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The Feast Day of St Thomas the Apostle was established in the 12th century and was celebrated on 21 December up until 1969. The feast day was then changed to 3 July so that it would no longer coincide with the days of Advent. Even so, it is still celebrated by some churches on the original date.
Thomas the Apostle was one of the twelve disciples of Jesus and is probably best known as the disciple who did not believe in Jesus’ resurrection until he saw the physical evidence for himself. According to church tradition, Thomas travelled east to preach the Gospel after the death of Jesus and is thought to have reached the state of Kerala in India, where he founded a community of Christians who are known to this day as Saint Thomas Christians.
There were various customs across Europe associated with the Feast Day of St Thomas and these included charitable giving, marriage divination, making loud noises as protection against evil spirits, and the baking of special dried fruit bread.
In Norway it was the custom to have all Christmas preparations completed by St Thomas’ Day. Baking, brewing, sewing, the slaughtering of animals, chopping firewood and all activities of this kind had to be finished by that day.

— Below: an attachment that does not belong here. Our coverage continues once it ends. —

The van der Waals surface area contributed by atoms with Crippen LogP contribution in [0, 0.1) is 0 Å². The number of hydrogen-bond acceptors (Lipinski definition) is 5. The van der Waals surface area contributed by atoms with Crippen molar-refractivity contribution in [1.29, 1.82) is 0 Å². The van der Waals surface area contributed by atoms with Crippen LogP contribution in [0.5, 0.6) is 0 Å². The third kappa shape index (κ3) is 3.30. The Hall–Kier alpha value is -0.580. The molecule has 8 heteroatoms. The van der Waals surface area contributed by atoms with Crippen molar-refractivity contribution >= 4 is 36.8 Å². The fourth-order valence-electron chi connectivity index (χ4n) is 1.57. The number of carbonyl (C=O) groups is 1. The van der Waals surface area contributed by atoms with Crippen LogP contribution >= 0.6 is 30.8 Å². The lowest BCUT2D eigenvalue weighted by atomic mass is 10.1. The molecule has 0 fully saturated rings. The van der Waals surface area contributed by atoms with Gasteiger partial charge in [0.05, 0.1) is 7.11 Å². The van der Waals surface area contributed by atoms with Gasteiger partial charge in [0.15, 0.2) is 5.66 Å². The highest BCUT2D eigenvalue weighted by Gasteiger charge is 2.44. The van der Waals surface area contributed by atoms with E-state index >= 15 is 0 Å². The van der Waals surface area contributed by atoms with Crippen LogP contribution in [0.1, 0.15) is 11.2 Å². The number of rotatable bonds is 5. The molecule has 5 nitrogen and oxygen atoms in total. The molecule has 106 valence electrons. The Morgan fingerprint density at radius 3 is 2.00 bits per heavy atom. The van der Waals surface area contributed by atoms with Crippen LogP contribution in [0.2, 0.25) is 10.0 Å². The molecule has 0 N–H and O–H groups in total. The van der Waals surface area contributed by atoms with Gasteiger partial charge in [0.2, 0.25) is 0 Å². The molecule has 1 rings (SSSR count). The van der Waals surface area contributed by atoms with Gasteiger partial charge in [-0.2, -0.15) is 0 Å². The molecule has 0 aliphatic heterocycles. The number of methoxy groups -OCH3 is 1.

This tradition was also evident in the Shetland Islands. In this recording from 1961, Thomas Alexander Robertson recites two rhymes about St Thomas’ Day, or Tammasmass Day as it was otherwise known. Work was forbidden on these days and both of the rhymes warn against it.
‘Two rhymes about St Thomas’ Day – T A Robertson’:
Here is a transcription of the rhymes:
To shape or shoo [sew],
To bake or brew,
To reel a pirn [bobbin] or wind a clew [wool ball]
Allay sull patyun will tak [take] you.
The bairn [child] in the midder’s wame [mother’s womb]
Does greet [cry] and mak gret dule [make great mourning]
If wark [work] be wrocht [done] on Tammasmass nicht [St Thomas’ night]
Five nichts [nights] afore [before] Yule.